There Will Be Blood
Can US sustain a long Ukraine guerrilla war against Russian invaders?
CIA and Special Forces paramilitary teams have been helping Ukraine prepare for a long drawn out guerrilla war against Russian troops should Vladimir Putin roll the dice and invade. Some in Washington see Russia vulnerable, not just in Ukraine but in other Moscow-dominated trouble spots in Central Asia and elsewhere. Others wonder about the worth of longtime American promises in Ukraine.
In this week’s SpyTalk podcast, retired Green Beret Col. David Maxwell discusses paramilitary options against Russian invaders in Ukraine.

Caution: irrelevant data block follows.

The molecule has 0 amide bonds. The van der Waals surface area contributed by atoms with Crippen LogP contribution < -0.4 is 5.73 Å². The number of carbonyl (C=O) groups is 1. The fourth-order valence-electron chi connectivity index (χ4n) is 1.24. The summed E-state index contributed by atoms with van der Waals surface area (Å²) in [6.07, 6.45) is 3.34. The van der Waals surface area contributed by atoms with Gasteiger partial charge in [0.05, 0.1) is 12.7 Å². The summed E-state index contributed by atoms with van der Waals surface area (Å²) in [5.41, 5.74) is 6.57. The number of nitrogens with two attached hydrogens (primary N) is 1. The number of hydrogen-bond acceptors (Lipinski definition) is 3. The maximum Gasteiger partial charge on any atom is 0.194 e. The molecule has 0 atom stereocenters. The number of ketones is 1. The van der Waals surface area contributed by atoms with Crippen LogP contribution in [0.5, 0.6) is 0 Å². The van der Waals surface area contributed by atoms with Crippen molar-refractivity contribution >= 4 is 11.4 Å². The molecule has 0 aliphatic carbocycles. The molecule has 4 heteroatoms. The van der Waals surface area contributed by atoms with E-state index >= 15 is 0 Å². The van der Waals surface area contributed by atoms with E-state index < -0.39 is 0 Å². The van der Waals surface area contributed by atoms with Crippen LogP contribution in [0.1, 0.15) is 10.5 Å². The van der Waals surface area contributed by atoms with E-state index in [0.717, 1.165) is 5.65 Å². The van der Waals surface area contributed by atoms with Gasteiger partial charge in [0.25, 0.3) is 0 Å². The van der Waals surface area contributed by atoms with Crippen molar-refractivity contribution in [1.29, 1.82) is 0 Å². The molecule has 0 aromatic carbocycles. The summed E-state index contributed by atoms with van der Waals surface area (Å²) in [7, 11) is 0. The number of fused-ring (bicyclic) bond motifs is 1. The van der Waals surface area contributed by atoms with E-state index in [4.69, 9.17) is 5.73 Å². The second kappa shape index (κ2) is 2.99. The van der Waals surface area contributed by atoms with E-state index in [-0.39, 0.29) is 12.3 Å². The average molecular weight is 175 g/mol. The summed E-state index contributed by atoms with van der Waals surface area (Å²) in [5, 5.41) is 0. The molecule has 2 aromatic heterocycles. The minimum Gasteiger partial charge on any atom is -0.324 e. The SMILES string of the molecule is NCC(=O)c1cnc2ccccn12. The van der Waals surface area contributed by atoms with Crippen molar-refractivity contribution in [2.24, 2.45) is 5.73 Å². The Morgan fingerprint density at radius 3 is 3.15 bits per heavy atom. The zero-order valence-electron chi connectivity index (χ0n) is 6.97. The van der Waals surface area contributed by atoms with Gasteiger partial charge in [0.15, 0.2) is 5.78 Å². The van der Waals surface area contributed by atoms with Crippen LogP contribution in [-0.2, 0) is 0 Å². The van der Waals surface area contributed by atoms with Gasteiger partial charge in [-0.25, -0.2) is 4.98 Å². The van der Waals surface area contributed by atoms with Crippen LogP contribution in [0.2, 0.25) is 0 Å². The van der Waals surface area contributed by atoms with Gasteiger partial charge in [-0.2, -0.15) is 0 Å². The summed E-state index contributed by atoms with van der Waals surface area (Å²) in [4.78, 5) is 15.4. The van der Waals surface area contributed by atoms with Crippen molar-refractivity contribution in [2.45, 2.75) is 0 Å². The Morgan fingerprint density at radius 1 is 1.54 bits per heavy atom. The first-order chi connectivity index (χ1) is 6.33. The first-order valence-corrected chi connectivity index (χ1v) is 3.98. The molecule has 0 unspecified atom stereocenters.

And there’s this: Former US-Iran nuclear deal negotiator Ernest Moniz offers his perspective on new talks with Tehran hardliners.
That’s all in this week’s podcast, with me and Jeanne Meserve. Get it here or wherever you listen.
The Ukraine is not a fertile ground for guerrilla warfare. Unlike the U.S. in Afghanistan, thousands of miles away, the Ukraine has a long border with Russia. The Ukraine has a fairly well developed infrastructure that Afghanistan never had so that these assets couldn't be destroyed to suppress the locals. It already was in the "stone age". Ukrainian power plants (that also supply heat), bridges, airports, etc. are terribly vulnerable. Also the presence of millions of ethnic Russians in the Ukraine terribly complicates its ability to defend itself even if the majority of ethnic Russians don't support the assumed invasion. Enough probably will to create an unhealthy "5th column". What US "aid" to a post invasion Ukraine will do is greatly increase the suffering and death of the population with no real possibility of success.